I write quite a bit about how we observe astronomical objects, not just the science of the objects themselves. But the two are intertwined, inseparable. What we glean from something scientifically depends crucially on what that object is doing, and what form of observation we make.
Use a big telescope, or a small one? Observe from the ground, or from space? And most importantly, what wavelength of light do we want to look at?
Oh, that last one. We see such a narrow slice of the electromagnetic spectrum, yet arrogantly call that razor’s edge “light.” Astronomers don’t use such a generalized term anymore; we call it “visible” or “optical” light, to note that this is what our eyes see. But outside that capability is a rich and diverse cast of photonic characters, including gamma rays, X-rays, ultraviolet, infrared, microwave, and radio light. These are all physically the same as the light we see, but with different energies (or wavelengths, or frequencies, if you prefer; they are all related to one another).
But this does have a fundamental effect on things. Cold objects emit longer-wavelength light, hot ones shorter. Magnetism and strong gravity can change this as well, giving cold objects the ability to emit high-energy light (we call these non-thermal processes). And the light itself has different capabilities. Radio waves can pass through thick dust that would stop optical light cold. Blue light tends to scatter (get shot around like a pinball off a bumper) when it hits a dust grain, while redder light passes through.
Oh, you want an example? Well, I have one that’s so perfect I will use it as a canonical example of this from here on out.
In the constellation of Sagittarius, about 5,000 light years away (or less; the distance is difficult to determine), lies the Trifid Nebula. It’s a big, bright, star-forming gas cloud, and is easy to spot in binoculars. It’s a favorite among amateur astronomers for that reason, and also because in photographs it displays a beautiful blue hue in one patch next to another that is a deeper red; the stars being born emit a lot of blue light that reflects and scatters off a nearby dust cloud, while the hydrogen glows red due to electrons jumping in the gas, atomic transitions forced by quantum mechanical laws.
Behold! The gorgeous and colorful Trifid Nebula!
Hey, wait a sec. All I see are stars, and maybe a faint bluish hue smeared around! Where’s the nebula, the spectacular colors?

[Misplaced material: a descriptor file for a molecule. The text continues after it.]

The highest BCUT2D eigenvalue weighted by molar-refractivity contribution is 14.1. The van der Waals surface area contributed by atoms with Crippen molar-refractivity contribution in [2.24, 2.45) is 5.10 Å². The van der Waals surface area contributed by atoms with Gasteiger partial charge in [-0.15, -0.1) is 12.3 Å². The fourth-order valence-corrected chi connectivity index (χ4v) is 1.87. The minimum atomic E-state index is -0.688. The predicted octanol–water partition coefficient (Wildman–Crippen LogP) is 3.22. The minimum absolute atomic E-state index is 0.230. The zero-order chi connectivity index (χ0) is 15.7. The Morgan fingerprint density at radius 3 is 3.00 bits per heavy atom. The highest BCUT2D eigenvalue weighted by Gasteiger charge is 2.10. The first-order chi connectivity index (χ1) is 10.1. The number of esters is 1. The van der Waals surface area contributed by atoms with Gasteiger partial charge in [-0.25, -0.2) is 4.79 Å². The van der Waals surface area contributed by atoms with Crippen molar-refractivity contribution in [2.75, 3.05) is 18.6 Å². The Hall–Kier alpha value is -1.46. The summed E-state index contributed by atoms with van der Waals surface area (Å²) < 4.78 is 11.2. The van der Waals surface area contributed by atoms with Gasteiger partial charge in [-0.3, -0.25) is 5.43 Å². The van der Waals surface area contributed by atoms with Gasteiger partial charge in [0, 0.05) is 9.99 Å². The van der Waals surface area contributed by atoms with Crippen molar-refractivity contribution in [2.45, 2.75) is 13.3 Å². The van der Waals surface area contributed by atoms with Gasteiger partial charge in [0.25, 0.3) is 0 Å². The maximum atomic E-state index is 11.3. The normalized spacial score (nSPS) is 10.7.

You can’t see them, because this is an image taken using an infrared detector. It was observed as part of the VISTA Variables in the Via Lactea, or VVV survey. VISTA is the Visible and Infrared Survey Telescope, located in Chile, a 4.1-meter ‘scope designed to look at wide patches of the sky in the visible and infrared.
In this case, the gas in the Trifid isn’t visible because it doesn’t emit light this detector can see. You can see dark ribbons of dust, and lots of stars — we’re looking right toward the center of the Milky Way, where such delights are common. Like any color image, it’s a combination of several different wavelengths of light, from 1.25 microns (a tad less than twice the reddest wavelength our eyes can see) out to 2.2 microns. Hydrogen emits some infrared light around 1.2 microns, and that filter is colored blue here.
But I said hydrogen glows red. Well, that’s true. It emits at lots of different wavelengths, though generally most strongly at about .65 microns, which is red to our eyes. The image above uses visible colors to map invisible ones, so the shortest infrared wavelength is colored blue, the middle one green, and the longest red.
So what does it look like in visible light? Well, let’s compare!
Ah, that’s better (there's also a slider where you can compare them superposed, which is fun). And you can see why it’s called the Trifid; those dark dust lanes trifurcate the gas, making it look like a three-petaled flower.
It’s actually rather entertaining to compare the two images; what stars are bright in one and not the other? What stars are completely invisible in visible light, blocked by dust, yet obvious in infrared? What appears in both?
It’s questions like these that led to astronomers understanding the physics of the Universe. Once we figured out that different kinds of light do different things, the field of astrophysics was born, and the cosmos opened itself up to us.
Almost like a flower, you might say.
So the next time you’re outside under a starry panoply, keep in mind that what you see is most definitely not what you get. The Universe is far richer than we can merely see, with hidden treasures just waiting for us to uncover. All we need to do is see them in a different way.